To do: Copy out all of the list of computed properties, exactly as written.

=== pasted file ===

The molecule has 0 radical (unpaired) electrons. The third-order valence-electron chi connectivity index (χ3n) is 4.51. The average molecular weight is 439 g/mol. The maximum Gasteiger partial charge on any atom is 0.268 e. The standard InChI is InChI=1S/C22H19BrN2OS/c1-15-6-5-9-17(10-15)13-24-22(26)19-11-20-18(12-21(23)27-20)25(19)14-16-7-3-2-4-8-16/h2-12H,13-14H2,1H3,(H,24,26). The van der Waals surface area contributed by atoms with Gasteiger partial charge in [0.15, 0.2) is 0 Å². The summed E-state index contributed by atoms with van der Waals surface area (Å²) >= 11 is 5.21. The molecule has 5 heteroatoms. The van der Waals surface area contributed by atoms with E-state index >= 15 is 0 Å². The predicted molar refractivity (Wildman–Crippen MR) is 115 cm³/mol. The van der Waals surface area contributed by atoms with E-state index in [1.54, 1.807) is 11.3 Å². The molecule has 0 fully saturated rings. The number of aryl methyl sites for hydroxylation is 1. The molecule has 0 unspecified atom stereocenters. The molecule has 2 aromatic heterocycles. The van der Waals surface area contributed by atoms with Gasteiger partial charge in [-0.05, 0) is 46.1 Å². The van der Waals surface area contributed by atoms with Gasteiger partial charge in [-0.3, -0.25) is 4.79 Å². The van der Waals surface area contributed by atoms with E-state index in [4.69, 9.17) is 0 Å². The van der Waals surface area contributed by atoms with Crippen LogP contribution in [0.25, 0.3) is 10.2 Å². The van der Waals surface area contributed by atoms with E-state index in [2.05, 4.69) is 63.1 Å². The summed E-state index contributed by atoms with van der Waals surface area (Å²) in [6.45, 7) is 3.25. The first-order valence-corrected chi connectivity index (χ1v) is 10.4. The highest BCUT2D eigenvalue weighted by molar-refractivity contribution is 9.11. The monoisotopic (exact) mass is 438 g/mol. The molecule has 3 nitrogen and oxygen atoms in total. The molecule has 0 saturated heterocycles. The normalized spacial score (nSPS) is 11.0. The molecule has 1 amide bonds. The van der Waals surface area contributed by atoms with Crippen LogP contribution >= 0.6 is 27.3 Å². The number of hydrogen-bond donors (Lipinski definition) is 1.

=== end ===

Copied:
The molecule has 0 radical (unpaired) electrons. The third-order valence-electron chi connectivity index (χ3n) is 4.51. The average molecular weight is 439 g/mol. The maximum Gasteiger partial charge on any atom is 0.268 e. The standard InChI is InChI=1S/C22H19BrN2OS/c1-15-6-5-9-17(10-15)13-24-22(26)19-11-20-18(12-21(23)27-20)25(19)14-16-7-3-2-4-8-16/h2-12H,13-14H2,1H3,(H,24,26). The van der Waals surface area contributed by atoms with Gasteiger partial charge in [0.15, 0.2) is 0 Å². The summed E-state index contributed by atoms with van der Waals surface area (Å²) >= 11 is 5.21. The molecule has 5 heteroatoms. The van der Waals surface area contributed by atoms with E-state index >= 15 is 0 Å². The predicted molar refractivity (Wildman–Crippen MR) is 115 cm³/mol. The van der Waals surface area contributed by atoms with E-state index in [1.54, 1.807) is 11.3 Å². The molecule has 0 fully saturated rings. The number of aryl methyl sites for hydroxylation is 1. The molecule has 0 unspecified atom stereocenters. The molecule has 2 aromatic heterocycles. The van der Waals surface area contributed by atoms with Gasteiger partial charge in [-0.05, 0) is 46.1 Å². The van der Waals surface area contributed by atoms with Gasteiger partial charge in [-0.3, -0.25) is 4.79 Å². The van der Waals surface area contributed by atoms with E-state index in [4.69, 9.17) is 0 Å². The van der Waals surface area contributed by atoms with Crippen LogP contribution in [0.25, 0.3) is 10.2 Å². The van der Waals surface area contributed by atoms with E-state index in [2.05, 4.69) is 63.1 Å². The summed E-state index contributed by atoms with van der Waals surface area (Å²) in [6.45, 7) is 3.25. The first-order valence-corrected chi connectivity index (χ1v) is 10.4. The highest BCUT2D eigenvalue weighted by molar-refractivity contribution is 9.11. The monoisotopic (exact) mass is 438 g/mol. The molecule has 3 nitrogen and oxygen atoms in total. The molecule has 0 saturated heterocycles. The normalized spacial score (nSPS) is 11.0. The molecule has 1 amide bonds. The van der Waals surface area contributed by atoms with Crippen LogP contribution >= 0.6 is 27.3 Å². The number of hydrogen-bond donors (Lipinski definition) is 1.